Rape is a global scourge. Millions of unsolved rape cases fail in the absence of evidence found. Current technical barriers to the identification and analysis of sperm traces are one key reason. The Themis project has developed a new technique that can find traces which would be missed by conventional methods and analyses them more quickly and effectively.
What happens when you take green screens, gaming technology, lidar and other cutting-edge imaging techniques and apply them to evidence long buried? The Dig-For-Arch project has developed ways these tools can clarify crime scenes that might currently be hard to interpret.
Our globalised world means cultures are interrelating more than ever – what happens when eyewitnesses give evidence in cross-cultural contexts? How do we unravel information through a cultural filter? The WEIRD WITNESSES project has some interesting findings to share.
This episode of CORDIScovery features three guests who are ideally placed to tell us about the latest advances that are helping to refine criminal investigations. Their projects have all been supported by the EU’s Horizon 2020 programme.
Annelies Vredeveldt is an associate professor at the Faculty of Law at VU Amsterdam. She investigates psychology in the courtroom, from how eyewitnesses remember crimes to detecting lies in suspects’ statements.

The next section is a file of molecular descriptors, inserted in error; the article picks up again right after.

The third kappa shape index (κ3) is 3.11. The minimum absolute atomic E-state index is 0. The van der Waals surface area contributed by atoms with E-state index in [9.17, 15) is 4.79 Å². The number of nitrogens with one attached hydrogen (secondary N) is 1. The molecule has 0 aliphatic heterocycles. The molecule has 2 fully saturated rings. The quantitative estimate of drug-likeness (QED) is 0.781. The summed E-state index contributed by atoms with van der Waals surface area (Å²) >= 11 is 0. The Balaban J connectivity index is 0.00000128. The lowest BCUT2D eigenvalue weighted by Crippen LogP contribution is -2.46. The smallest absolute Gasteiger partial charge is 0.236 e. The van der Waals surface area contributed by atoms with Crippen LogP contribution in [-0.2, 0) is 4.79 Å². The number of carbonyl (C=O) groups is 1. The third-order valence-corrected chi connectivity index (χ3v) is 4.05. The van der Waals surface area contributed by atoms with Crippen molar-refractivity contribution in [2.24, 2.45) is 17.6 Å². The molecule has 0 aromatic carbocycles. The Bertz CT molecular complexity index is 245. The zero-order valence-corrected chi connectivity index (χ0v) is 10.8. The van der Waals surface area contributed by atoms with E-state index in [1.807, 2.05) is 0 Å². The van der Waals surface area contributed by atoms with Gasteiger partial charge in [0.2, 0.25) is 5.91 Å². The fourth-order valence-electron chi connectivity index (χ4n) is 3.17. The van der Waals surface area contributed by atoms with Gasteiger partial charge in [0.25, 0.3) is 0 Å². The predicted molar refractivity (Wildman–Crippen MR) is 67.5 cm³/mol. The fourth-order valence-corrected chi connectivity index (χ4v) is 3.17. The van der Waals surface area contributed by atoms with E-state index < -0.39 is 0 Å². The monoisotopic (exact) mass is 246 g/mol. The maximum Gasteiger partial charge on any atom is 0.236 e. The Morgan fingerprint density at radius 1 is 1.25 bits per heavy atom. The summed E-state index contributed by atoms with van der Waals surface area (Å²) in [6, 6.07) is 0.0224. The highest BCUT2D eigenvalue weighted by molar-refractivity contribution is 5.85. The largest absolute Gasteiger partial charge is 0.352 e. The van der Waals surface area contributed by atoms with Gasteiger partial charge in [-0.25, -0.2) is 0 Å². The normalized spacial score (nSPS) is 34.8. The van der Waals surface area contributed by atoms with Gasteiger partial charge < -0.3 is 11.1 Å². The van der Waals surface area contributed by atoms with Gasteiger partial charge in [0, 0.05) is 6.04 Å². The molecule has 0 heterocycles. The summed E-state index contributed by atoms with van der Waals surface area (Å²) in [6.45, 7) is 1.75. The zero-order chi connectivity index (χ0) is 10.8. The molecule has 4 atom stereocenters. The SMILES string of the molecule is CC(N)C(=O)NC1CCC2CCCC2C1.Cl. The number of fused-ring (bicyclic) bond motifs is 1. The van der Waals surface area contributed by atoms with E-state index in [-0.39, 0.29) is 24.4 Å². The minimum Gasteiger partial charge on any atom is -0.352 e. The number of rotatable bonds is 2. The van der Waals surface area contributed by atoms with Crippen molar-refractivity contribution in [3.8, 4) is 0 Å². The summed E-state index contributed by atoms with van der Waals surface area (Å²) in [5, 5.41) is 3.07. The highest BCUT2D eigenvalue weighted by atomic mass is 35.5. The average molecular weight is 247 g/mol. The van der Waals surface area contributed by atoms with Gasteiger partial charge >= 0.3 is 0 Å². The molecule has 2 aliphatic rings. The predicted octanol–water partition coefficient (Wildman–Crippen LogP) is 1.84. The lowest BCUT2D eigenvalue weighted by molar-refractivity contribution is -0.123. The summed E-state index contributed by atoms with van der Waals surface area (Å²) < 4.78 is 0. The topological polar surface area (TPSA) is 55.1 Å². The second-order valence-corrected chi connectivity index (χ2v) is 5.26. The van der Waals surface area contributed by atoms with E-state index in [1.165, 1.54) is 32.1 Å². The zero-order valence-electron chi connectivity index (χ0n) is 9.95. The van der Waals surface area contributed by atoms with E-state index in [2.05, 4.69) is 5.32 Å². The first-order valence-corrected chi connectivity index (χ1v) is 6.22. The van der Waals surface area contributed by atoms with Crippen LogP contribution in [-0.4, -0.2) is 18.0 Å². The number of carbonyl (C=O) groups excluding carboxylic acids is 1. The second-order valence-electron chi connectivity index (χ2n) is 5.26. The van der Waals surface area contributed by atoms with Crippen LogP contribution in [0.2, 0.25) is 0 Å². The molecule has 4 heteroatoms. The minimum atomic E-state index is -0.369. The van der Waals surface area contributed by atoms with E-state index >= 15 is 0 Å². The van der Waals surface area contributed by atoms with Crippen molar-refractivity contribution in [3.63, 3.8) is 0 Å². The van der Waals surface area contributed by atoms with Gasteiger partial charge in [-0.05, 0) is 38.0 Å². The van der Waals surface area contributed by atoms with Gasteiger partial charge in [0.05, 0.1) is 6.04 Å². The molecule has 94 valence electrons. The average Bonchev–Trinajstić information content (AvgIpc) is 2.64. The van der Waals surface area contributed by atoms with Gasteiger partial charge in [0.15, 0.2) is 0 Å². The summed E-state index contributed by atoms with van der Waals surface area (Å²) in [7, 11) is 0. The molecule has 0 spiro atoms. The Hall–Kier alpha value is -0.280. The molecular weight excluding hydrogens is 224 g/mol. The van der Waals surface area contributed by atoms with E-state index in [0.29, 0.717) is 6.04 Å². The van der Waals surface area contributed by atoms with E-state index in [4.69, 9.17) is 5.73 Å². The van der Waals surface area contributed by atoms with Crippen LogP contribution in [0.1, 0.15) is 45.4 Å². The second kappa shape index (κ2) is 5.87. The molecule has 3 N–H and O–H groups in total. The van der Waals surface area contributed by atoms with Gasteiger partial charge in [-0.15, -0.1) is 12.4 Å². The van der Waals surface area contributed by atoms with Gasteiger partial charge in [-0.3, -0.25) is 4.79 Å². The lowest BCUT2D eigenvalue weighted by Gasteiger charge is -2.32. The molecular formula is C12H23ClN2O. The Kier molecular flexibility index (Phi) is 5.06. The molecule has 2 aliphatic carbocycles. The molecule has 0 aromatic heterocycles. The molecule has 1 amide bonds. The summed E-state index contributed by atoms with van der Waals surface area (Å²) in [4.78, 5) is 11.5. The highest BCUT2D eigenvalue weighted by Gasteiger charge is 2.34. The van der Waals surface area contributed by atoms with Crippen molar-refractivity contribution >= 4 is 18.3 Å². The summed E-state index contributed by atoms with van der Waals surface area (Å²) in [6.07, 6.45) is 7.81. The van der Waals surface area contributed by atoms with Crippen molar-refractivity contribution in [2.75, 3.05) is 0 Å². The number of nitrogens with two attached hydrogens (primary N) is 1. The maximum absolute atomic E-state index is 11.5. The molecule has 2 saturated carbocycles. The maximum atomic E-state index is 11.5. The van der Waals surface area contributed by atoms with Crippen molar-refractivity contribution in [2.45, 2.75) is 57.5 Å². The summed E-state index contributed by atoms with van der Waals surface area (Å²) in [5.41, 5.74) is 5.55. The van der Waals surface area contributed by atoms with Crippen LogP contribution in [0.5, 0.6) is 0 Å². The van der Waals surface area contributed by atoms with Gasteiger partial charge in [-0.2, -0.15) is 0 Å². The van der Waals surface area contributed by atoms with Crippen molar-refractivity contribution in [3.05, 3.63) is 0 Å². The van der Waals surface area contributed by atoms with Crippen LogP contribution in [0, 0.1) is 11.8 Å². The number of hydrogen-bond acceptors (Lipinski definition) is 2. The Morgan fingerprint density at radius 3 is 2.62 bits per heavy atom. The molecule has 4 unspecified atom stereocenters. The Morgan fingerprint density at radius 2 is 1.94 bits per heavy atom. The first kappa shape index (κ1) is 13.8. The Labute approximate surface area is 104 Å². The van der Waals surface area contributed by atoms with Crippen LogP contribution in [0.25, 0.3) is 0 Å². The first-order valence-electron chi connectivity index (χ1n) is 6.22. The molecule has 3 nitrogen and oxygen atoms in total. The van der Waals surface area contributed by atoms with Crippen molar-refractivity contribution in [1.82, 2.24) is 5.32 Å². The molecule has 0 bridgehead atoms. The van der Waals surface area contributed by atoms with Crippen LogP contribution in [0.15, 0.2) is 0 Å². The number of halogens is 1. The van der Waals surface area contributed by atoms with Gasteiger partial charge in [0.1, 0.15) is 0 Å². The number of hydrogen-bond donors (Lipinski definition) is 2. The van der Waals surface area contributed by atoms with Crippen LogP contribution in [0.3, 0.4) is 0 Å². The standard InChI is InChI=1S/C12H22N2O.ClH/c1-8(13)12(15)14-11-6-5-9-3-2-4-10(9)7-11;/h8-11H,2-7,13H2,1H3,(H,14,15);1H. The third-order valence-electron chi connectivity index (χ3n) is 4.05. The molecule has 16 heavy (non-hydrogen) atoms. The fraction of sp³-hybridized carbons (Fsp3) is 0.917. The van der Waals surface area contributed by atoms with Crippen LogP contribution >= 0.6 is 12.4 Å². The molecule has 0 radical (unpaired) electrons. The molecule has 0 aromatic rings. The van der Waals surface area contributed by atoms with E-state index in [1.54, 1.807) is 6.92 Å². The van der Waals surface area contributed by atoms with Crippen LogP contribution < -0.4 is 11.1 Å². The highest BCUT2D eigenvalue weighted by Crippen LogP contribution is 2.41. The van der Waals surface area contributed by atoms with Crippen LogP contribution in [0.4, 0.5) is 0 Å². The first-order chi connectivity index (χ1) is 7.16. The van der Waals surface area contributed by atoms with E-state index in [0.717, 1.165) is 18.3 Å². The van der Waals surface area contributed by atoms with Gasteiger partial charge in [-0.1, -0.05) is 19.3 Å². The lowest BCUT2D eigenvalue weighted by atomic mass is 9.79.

Dante Abate is an associate researcher at the Cyprus Institute. His various areas of interest include the application of digital and non-destructive technologies for the identification and documentation of historic crime scenes.
Benjamin Corgier is currently the research and development director at AXO Science, a biotech company specialising in molecular biology and innovative technologies for forensics.
Citizen science - engagement and empowerment
Enthusiasts, people with hobbies, with spare time or concerned about their environment – you and me: all of us are potential collectors of data and information that can add a dimension to research projects. How can participation empower volunteers? And what’s the benefit for scientists? Listen on to find out!
Xavier Basagaña is associate research professor at the Barcelona Institute for Global Health. Basagaña’s CitieS-Health project was interested in evaluating the health impacts of urban living. The project set out to encourage collaboration between researchers and volunteers, to generate solid, unbiased scientific evidence.
Professor of Environmental History at the University of Stavanger in Norway, Finn Arne Jørgensen is the coordinator of the EnviroCitizen project. The team wanted to understand the ways in which citizen science projects can be used to cultivate new ways of thinking and acting in all aspects of life, to promote environmental, rather than national, citizenship.
Kris Vanherle is a transport policy researcher, working at Transport & Mobility Leuven, a spin-off of the University of Leuven, Belgium. Vanherle was the coordinator of WeCount, which wanted to give people the tools they needed to monitor traffic, and to co-design solutions to tackle a variety of road transport challenges.
Acerca de CORDIScovery – unearthing the hottest topics in EU science, research and innovation
CORDIScovery is a monthly podcast featuring a panel discussion between guests at the forefront of their scientific fields. From threats to biodiversity to the future of space exploration, if you want to hear how the EU’s cutting-edge research is taking on the key issues challenging us today, then be sure to download and listen to what Europe’s leading scientists have to say. CORDIScovery is produced by CORDIS, whose mission is to share the results of the very best of EU-funded research.